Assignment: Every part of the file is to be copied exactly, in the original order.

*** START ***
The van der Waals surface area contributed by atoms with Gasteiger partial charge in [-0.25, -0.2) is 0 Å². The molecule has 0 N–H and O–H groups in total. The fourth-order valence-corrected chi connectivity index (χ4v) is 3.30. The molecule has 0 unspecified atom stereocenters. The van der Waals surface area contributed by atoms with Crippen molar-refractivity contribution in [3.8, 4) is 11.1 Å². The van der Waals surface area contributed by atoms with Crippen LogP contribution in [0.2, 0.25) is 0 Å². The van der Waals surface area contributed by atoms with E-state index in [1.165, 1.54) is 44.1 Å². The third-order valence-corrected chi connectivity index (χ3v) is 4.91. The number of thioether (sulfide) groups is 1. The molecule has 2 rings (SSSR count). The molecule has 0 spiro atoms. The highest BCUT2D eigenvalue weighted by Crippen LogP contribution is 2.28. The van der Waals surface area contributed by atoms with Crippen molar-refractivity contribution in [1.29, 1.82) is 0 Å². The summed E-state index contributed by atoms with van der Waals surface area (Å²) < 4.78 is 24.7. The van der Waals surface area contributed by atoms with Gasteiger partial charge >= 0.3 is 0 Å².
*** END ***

The van der Waals surface area contributed by atoms with Gasteiger partial charge in [-0.25, -0.2) is 0 Å². The molecule has 0 N–H and O–H groups in total. The fourth-order valence-corrected chi connectivity index (χ4v) is 3.30. The molecule has 0 unspecified atom stereocenters. The van der Waals surface area contributed by atoms with Crippen molar-refractivity contribution in [3.8, 4) is 11.1 Å². The van der Waals surface area contributed by atoms with Crippen LogP contribution in [0.2, 0.25) is 0 Å². The van der Waals surface area contributed by atoms with E-state index in [1.165, 1.54) is 44.1 Å². The third-order valence-corrected chi connectivity index (χ3v) is 4.91. The number of thioether (sulfide) groups is 1. The molecule has 2 rings (SSSR count). The molecule has 0 spiro atoms. The highest BCUT2D eigenvalue weighted by Crippen LogP contribution is 2.28. The van der Waals surface area contributed by atoms with Crippen molar-refractivity contribution in [1.29, 1.82) is 0 Å². The summed E-state index contributed by atoms with van der Waals surface area (Å²) < 4.78 is 24.7. The van der Waals surface area contributed by atoms with Gasteiger partial charge >= 0.3 is 0 Å².